Right, let’s get the historical haverings out of the way first. The last time, indeed the only time, a Scot with the surname of Walker played in the Walker Cup was back in 1961 when the decorated Jimmy Walker, one third of a fine triumvirate of Irvine golfers who were all Scottish Amateur champions, represented GB&I in the transatlantic tussle with the USA in Seattle.

The GB&I boys would lose 11-1. Here in 2019, another Ayrshireman, Euan Walker, will be hoping for a slightly less chastening experience when he lines up against the Americans in the biennial bout at Hoylake next month.

As a Barassie member, Walker has high standards to maintain. The last three golfers from the Kilmarnock club to play in the Walker Cup – namely Jack McDonald, Gordon Sherry and Jim Milligan – were all on winning GB&I teams. No pressure there then?

READ MORE: Two Scots named in GB&I Walker Cup team

“To now have four Walker Cup players from one club is a great achievement and I’m not sure if any club has had more?,” said Walker of a feat that is rightly celebrated in that particular neck of the golfing woods.

“It’s a great part of the club’s history. The Walker Cup is a huge milestone and something you want to achieve on your journey through golf. Growing up, you start off wanting to play boys’ golf for Scotland and then men’s golf for Scotland. The Walker Cup is the ultimate aim and something I’ve been working towards my whole career.”

Evening Times:

Walker’s own GB&I selection was hardly surprising and it was one that was richly deserved given the performances he had put in during the current campaign. Waiting for the official call, though, was still something of a nail-nibbling hang on.

“I would have been surprised if I didn’t make it but it was still such a relief to get that call,” he said of a quick tinkle of confirmation from the GB&I captain Craig Watson.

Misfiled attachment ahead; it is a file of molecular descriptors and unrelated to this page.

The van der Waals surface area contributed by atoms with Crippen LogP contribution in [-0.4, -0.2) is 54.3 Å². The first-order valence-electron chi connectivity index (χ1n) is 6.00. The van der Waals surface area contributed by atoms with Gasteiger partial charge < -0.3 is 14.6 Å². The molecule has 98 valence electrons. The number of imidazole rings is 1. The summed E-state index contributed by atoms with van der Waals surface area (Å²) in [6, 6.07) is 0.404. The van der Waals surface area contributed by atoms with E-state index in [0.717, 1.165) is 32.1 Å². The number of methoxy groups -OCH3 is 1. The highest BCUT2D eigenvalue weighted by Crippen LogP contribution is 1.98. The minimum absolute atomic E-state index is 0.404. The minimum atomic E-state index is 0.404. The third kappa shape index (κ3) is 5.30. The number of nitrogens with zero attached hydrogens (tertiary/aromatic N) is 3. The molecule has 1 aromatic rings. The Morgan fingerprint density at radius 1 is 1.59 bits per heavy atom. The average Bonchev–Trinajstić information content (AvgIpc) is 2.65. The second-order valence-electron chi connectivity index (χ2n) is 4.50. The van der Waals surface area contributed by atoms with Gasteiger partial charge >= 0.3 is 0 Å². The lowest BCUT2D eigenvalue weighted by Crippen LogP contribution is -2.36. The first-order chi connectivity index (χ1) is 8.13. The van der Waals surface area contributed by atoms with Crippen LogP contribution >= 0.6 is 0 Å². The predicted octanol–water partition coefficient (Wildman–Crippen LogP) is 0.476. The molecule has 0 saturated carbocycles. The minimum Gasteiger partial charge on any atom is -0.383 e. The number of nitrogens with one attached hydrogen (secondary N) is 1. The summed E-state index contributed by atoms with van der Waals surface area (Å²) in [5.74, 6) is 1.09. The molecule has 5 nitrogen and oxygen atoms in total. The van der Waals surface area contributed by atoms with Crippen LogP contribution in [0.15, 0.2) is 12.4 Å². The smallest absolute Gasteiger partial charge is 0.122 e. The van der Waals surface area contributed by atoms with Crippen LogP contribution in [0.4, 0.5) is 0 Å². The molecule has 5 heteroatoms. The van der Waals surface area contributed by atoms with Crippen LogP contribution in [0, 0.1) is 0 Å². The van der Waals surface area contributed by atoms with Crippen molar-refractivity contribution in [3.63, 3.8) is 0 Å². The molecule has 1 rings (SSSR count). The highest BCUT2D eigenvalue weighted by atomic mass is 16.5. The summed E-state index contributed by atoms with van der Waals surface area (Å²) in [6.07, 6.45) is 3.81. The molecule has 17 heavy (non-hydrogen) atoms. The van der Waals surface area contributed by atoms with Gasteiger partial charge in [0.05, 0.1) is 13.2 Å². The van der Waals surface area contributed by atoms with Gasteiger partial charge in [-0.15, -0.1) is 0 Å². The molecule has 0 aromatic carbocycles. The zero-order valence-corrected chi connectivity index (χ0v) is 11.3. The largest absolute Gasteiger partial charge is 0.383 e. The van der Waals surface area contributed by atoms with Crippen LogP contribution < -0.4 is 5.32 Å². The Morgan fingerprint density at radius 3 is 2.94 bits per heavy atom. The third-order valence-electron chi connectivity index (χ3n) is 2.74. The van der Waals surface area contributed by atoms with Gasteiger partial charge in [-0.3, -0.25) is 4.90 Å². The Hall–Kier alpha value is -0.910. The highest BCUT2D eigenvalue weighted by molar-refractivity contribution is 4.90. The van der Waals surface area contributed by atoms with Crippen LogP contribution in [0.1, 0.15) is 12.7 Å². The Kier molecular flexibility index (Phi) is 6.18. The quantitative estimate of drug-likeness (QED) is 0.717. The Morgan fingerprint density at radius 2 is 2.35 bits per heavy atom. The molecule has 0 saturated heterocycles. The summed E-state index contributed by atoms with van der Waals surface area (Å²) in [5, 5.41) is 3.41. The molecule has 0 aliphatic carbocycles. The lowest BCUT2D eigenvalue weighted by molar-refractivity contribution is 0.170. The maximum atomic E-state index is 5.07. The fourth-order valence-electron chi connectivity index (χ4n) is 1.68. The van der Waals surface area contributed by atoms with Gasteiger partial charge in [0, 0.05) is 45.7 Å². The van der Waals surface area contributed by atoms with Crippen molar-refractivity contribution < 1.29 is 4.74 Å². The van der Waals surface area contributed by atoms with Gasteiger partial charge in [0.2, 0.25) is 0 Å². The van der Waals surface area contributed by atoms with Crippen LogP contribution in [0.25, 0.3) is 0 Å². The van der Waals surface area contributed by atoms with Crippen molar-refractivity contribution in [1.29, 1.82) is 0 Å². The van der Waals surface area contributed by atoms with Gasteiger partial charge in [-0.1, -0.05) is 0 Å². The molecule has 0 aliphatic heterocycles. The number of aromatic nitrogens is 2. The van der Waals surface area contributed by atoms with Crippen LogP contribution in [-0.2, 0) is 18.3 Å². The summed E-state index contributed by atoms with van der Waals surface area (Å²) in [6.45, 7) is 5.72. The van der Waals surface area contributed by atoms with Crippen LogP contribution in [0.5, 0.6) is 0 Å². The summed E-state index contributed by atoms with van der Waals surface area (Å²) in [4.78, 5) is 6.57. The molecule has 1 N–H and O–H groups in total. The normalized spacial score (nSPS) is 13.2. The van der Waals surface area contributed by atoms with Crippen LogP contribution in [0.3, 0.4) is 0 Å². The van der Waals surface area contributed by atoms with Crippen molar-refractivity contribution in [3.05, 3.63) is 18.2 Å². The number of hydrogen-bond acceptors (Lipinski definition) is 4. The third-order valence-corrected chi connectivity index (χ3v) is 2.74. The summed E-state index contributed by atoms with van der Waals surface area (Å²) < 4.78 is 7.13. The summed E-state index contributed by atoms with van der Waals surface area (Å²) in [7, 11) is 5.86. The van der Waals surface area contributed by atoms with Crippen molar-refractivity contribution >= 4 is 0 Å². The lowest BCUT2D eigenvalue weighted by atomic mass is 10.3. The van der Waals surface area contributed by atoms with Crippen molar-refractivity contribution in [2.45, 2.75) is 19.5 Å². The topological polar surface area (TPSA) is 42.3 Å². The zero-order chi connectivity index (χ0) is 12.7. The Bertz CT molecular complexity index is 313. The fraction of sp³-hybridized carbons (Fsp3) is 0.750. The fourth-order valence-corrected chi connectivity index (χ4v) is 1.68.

“Everybody at the club had been asking me, ‘when do you find out?’, ‘do you think you’ll be in?’. It’s good to go back and say ‘yes, I’m in now’.”

READ MORE: Euan Walker beaten in Amateur Championship final

Having notched his first international win in the African Amateur Championship earlier in the season, Walker lost in the final of June’s Amateur Championship and was runner-up again in the European Amateur Championship just a week later.

Given a win in either of those showpiece occasions would have earned him a place in The Open – the winner of The Amateur also gets in the 2020 Masters and US Open – it was a stinging double whammy that could have been as hard to stomach as a ladle-full of cod liver oil. Walker prefers to take a more philosophical approach, though.

“In the grand scheme of my career hopefully I can play in majors in the future as a professional,” said Walker. “It’s not too disappointing to have missed out at this stage.”

A complete overhaul of his swing during the winter of 2017, under the canny eye of his coach George Boswell, has reaped considerable rewards for Walker.

“I couldn’t achieve anything more with the swing I had but I’m now longer and straighter and the adjustments have allowed me to get to the level needed to play in a Walker Cup,” he said.

That is a prospect Walker is relishing. “You don’t feel as exposed or as lonely in team golf as you would normally,” he said of the tight-knit unity of the collective cause.

“You have your team mates and the coaches backing you up as opposed to being out there on your own.”

The eager followers making the trip from Barassie, meanwhile, will also make sure that one of their own is certainly not on his own.